The insurer will break the first spot from new agency Kaplan Thaler Group, New York, during CNN's 32-hour "Millennium" news special Dec. 31. The campaign kicks off in force the next day on network TV broadcasts of football bowl tournaments, with magazine ads to follow in the spring.
The company wants to fight off increased competition from other insurers that also offer supplemental health and disability coverage to individuals via their employers.
Aflac was the only supplemental insurer to advertise nationally when it began its efforts in 1991, said Kathleen Spencer, director of corporate communications. But competition has increased during the 1990s, as the industry consolidated and insurers were acquired by financial services companies, she added.
"This is a category that tends to have a lot of dreary `video wallpaper' [ads]. . . . This is an opportunity to break out of the pack," said Linda Kaplan Thaler, agency president-CEO. The shop won the $40 million account in October. Fitzgerald & Co., Atlanta, which had been Aflac's creative agency, kept the media-buying assignment.
TV spots feature a frustrated duck who tries to break into conversations about insurance, honking the company's nickname. In the debut spot, "Park Bench," two parkgoers discuss insurance while the duck repeatedly quacks "Aflac."
All spots are tagged "Without it, no insurance is complete."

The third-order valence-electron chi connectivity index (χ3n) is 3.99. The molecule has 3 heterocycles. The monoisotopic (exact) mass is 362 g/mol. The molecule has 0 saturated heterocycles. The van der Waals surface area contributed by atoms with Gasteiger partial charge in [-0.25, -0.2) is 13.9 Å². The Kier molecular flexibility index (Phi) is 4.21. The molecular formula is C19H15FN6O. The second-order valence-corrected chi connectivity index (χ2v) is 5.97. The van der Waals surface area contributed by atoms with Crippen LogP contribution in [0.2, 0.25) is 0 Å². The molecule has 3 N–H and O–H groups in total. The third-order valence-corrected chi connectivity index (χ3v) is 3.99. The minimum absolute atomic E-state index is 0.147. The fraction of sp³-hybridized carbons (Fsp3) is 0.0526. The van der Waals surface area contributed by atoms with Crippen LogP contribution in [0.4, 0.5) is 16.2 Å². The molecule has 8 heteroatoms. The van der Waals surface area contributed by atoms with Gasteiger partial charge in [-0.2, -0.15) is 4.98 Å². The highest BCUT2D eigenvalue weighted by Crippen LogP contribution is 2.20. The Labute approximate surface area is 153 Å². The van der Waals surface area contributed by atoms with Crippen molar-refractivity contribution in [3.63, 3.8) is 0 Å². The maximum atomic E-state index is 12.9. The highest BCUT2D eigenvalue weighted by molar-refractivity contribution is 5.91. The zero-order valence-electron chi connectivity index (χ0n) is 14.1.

The talking duck idea came to the creative directors on the campaign, copywriter Tom Amico and art director Eric David, while brainstorming ways to highlight the company's name.
"We kept saying `Aflac, Aflac, Aflac.' The more we kept playing with the name, the more it sounded like a duck quacking," said Mr. David.
Since Aflac's coverage isn't sold directly to consumers, the campaign had to make the name memorable enough so viewers would remember to ask their employers, said Mr. Amico.
Aflac has set aggressive growth plans for 1999 and beyond, including 20% revenue growth this year and 15% to 17% earnings growth in 2000 and 2001. It has met the target so far: for the first nine months, revenues rose 21.6% to $6.3 billion, from $5.2 billion in 1998.
"It's a great time to look at ways we can do more [advertising], do it better and maybe take a bit of a risk with a different message," said Aflac's Ms. Spencer.